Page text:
In the line of fire: T-64 tank’s journey – specifications, models, and operations

Alexander Morozov created the Soviet T-64 tank in the 1960s, which included modern innovations like composite armour and a 125mm smoothbore cannon. Its governmental support ensured continued manufacture even in the face of rising production costs.

Beginning in the early 1960s, the T-64, a Soviet tank designed by Alexander Morozov and manufactured in Kharkiv, was a more advanced tank in terms of technology than the T-62. With its innovative features like the composite armour, a small engine and gearbox, and a 125-mm smoothbore gun with an autoloader that allowed the crew to be reduced to three, the T-64 took centre stage in tank divisions. At the same time, the T-62 played a supporting role in motorised rifle divisions. 

Though it was equipped with more sophisticated weapons, the T-64 was priced higher to produce than other tanks, especially when it came to building its complex powerpack, which required a greater amount of money and time. Alexander Alexandrovich Morozov, the Chief Designer, used his political clout in Moscow to guarantee the T-64’s ongoing manufacturing despite cost concerns. The T-64, the basis for the Soviet T-80 that was first deployed in 1976, is still in use in some countries or areas as of 2023 and is undergoing major factory overhauls and modernization operations in Ukraine.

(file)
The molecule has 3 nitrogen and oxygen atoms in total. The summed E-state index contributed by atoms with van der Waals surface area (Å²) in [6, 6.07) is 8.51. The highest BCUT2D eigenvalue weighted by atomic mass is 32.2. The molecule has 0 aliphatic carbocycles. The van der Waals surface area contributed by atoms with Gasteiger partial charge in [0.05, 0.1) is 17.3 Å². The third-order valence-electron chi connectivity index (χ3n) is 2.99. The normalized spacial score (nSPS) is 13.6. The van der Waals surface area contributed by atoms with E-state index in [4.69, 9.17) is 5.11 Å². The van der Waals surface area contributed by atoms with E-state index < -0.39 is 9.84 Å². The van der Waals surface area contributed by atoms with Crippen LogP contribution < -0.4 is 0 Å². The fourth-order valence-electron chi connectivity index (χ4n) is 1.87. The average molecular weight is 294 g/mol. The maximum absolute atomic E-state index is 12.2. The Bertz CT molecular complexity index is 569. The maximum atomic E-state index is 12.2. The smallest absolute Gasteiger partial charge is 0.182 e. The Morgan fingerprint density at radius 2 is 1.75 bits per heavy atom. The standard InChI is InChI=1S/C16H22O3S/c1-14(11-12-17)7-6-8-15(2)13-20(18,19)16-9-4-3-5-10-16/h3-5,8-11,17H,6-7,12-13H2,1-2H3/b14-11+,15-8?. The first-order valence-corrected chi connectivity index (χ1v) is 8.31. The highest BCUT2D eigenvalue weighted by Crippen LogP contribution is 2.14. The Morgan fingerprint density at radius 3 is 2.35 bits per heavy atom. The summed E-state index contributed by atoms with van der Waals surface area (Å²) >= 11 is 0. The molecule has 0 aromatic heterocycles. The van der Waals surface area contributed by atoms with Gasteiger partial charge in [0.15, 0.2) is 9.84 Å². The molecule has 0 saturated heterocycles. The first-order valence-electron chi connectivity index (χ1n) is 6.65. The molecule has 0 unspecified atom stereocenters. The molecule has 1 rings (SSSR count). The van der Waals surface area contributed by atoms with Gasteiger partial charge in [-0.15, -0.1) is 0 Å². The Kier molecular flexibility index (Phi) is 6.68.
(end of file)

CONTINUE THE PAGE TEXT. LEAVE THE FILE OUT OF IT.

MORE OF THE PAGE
With dimensions of 9.225 metres in length, 3.415 metres in width, and 2.172 metres in height (gun front), this massive tank weighs 38 tonnes (42 short tonnes; 37 long tonnes). Manned by a crew of three comprising a driver, commander, and gunner, its protective armour consists of glass-reinforced plastic sandwiched between steel layers, with later versions featuring ERA plates. With 370 mm to 440 mm against APFSDS and 500 mm to 575 mm against HEAT, the hull and turret offer significant protection. 

The tank is a formidable instrument, equipped with a powerful 125 mm smoothbore cannon (2A26(M/M-1) for T-64A, D-81T, aka 2A46), a 12.7 mm NSVT anti-aircraft machine gun, and a 7.62 mm PKMT coaxial machine gun. Stability is ensured by its torsion bar suspension, which produces 700 horsepower (522 kW) from its 5-cylinder diesel engine, giving the machine a power/weight ratio of 18.4 horsepower/tonne (13.7 kW/ton). The tank has an operational range of 500 km (310 mi), which can be extended to 700 km (430 mi) when external tanks are added. Its maximum speed, depending on the type, is 45 to 60 km/h (28–37 mph).


Built on a modified T-64 chassis, the BMPV-64 is a heavy infantry fighting vehicle with a rear entry hatch. Equipped with a 7.62mm machine gun and a remote-controlled 30mm autocannon, its combat weight is a formidable 34.5 tonnes. The initial prototype was finished in 2005. A comparable version of the armoured personnel carrier is the BTRV-64. A modified version called the UMBP-64 is meant for specialised vehicles such as air defence, fire support, and ambulances. 

With a 5TDF-A/700 engine and a combat weight of 17.7 tonnes, the BMPT-K-64 variant, which is not tracked but has a redesigned suspension, is intended to carry three plus eight soldiers. Equipped with machine guns, ATGM launchers, grenade launchers, and autocannons, the BMPT-64 Strahz is a fire support vehicle. The T-64 engine and suspension, a big V-shaped hydraulic dozer blade, a soil ripper spike, and a crane are all features of the BAT-2, a quick combat engineering vehicle that was created to replace the BAT-M.